Stro Elliot is the master of the pads. Recently named as an official member of The Roots, he’s continuing his amazing run of form from the last year – leading the way for pad drummers with his signature style of performance.
We were lucky enough to witness a masterclass from Stro in Berlin, at the Ableton Loop Conference. Not only did he show off his crazy fast fingers, he also broke down some of his technique and his unique performance setup.
Here’s a few pieces of wisdom from the maeSTRO.
Breaking down the 🥁 break
Since samplers arrived on the scene, producers have been creatively chopping up breaks and loops. Rather than just playing a loop, breaking it up into the individual hits gives you a palette of sounds to work with to make it your own. Stro maps these hits across his Ableton Push controller mirroring how he sets up a normal kit with variations of kicks, snares, hats, ghost hits, and vocal chops across the pads.
See how he works with breaks in the short video below to create his own pattern.
Keeping an organic feel to the kit 🌱
Stro arranges all his kits in a specific way, based on how he plays. He plays most of the beat on his right hand, leaving the left hand to add accents, play ghost hits and add complexity. Whether it’s adding the 1/16 note hi hat, or a roll to the pattern, having the extra hits available for the left hand lets him add variety.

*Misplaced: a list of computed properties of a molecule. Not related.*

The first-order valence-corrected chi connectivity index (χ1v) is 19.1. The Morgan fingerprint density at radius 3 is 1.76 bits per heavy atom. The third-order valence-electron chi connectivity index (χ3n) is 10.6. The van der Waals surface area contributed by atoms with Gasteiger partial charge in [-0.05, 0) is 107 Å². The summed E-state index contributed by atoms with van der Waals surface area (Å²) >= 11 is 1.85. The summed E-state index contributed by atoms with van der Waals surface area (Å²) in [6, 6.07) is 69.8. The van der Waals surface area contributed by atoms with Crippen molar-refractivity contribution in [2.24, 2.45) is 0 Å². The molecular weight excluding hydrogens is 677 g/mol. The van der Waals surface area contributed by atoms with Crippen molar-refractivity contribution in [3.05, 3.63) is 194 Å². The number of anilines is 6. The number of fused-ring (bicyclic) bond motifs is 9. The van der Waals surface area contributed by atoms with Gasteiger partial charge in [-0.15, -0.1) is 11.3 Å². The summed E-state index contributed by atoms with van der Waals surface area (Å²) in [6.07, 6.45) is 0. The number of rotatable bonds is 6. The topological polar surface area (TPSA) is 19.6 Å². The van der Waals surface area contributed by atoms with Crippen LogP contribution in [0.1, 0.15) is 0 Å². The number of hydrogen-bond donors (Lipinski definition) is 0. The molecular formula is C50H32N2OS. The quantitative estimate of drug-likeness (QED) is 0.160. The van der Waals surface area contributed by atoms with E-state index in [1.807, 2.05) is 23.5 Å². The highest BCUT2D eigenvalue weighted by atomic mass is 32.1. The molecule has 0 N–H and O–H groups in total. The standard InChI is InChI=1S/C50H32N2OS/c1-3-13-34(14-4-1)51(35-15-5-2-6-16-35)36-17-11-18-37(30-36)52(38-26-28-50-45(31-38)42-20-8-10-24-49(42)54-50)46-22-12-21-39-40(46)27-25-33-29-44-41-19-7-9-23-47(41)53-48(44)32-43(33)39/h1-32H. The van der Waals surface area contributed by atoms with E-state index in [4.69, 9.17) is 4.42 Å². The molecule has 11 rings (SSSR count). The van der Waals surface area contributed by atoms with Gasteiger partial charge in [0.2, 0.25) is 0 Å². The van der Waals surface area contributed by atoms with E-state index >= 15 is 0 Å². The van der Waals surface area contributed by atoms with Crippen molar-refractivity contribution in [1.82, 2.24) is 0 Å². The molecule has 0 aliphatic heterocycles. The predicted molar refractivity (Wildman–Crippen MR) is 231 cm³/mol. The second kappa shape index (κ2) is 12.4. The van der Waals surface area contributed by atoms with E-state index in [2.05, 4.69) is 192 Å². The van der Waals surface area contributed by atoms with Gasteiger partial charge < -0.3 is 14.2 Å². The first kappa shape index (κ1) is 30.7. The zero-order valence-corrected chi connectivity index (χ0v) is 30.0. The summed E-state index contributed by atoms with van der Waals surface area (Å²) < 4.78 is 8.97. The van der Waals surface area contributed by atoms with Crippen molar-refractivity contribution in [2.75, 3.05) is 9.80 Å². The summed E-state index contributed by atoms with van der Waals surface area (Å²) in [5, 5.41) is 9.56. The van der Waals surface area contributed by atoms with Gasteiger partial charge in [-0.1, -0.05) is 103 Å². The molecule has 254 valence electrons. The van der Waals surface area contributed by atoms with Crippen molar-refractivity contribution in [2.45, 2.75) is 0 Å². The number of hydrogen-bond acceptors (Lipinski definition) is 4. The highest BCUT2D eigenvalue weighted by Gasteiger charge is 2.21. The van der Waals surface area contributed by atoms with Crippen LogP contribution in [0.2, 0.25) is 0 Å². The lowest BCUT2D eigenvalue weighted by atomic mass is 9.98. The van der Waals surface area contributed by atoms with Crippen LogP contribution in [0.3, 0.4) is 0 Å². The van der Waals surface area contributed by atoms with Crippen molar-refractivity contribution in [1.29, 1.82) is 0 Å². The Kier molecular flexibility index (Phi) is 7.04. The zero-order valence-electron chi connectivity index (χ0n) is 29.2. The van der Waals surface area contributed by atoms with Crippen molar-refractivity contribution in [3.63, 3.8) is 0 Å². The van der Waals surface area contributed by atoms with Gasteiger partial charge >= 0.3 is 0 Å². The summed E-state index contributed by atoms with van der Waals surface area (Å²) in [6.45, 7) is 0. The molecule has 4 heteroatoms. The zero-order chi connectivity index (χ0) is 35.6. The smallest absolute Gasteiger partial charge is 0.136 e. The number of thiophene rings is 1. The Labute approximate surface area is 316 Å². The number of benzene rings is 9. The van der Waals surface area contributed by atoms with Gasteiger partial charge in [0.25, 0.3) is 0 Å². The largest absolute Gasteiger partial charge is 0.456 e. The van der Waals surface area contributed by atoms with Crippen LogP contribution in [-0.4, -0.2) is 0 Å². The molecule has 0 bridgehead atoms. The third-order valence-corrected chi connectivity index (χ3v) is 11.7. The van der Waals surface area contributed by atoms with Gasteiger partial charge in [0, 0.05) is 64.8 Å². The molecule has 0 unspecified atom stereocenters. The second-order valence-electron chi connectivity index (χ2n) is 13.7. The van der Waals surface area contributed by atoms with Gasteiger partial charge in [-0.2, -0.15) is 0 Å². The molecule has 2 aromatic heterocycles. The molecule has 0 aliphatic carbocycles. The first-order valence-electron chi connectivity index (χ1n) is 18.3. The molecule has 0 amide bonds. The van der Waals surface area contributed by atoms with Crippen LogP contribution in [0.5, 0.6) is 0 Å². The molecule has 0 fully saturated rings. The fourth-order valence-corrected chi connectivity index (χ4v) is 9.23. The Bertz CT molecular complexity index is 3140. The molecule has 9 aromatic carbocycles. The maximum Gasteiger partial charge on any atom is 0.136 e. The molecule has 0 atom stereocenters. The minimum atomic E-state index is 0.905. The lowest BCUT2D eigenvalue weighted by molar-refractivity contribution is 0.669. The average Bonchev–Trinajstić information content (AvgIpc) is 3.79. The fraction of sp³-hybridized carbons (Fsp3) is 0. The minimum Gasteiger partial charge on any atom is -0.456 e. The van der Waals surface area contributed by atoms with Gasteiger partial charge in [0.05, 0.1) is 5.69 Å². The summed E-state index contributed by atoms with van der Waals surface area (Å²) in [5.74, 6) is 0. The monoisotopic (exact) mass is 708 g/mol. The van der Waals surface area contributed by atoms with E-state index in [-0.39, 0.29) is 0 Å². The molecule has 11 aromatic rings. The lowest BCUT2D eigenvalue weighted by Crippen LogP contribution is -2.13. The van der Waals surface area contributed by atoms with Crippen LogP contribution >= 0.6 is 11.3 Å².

Watch how Stro arranges his kit, and why it helps him in the short video below.
Feel like practicing now? As a subscriber, you can play Stro Elliot’s lessons in Melodics + lessons from loads of other great artists 😎
If you want to give pad drumming a try, download Melodics and try out our free lessons today.
Music and rhythm have taken Eshan Khadaroo a.k.a Push4Life on an amazing journey over the past few decades. Transfixed by drums and self-expression at a young age, Eshan has made a career out of his passion. This has seen him tour the world as a professional drummer and more recently become an educator for the next generation. In this week’s interview we explore how he has made this progression as well as discuss his brand new course on Melodics “The Road To Rhythmic Mastery”.
Please explain how a Bruce Lee video inspired you to become a drummer?
Before I ever started drumming Bruce Lee was my biggest inspiration. Towards the end of this scene below, Bruce uses two fairly large sticks to defend himself. When I was 11 and my mother asked me what instrument I would like to learn, I said drums, not so much because I wanted to learn the instrument but rather because I thought I would be able to do what Bruce Lee did. It was only in my late 20’s that I saw his infamous interview where he talks about expressing oneself authentically as a human being that I realised that it was this message that resonated so deeply within me and I then went on to study his ideas and how they related to expression through drums and ultimately through music.
You said in a previous interview you moved to London at 18 years of age to kickstart your music career. When did you make the decision to pursue music professionally? How long was it until you got established?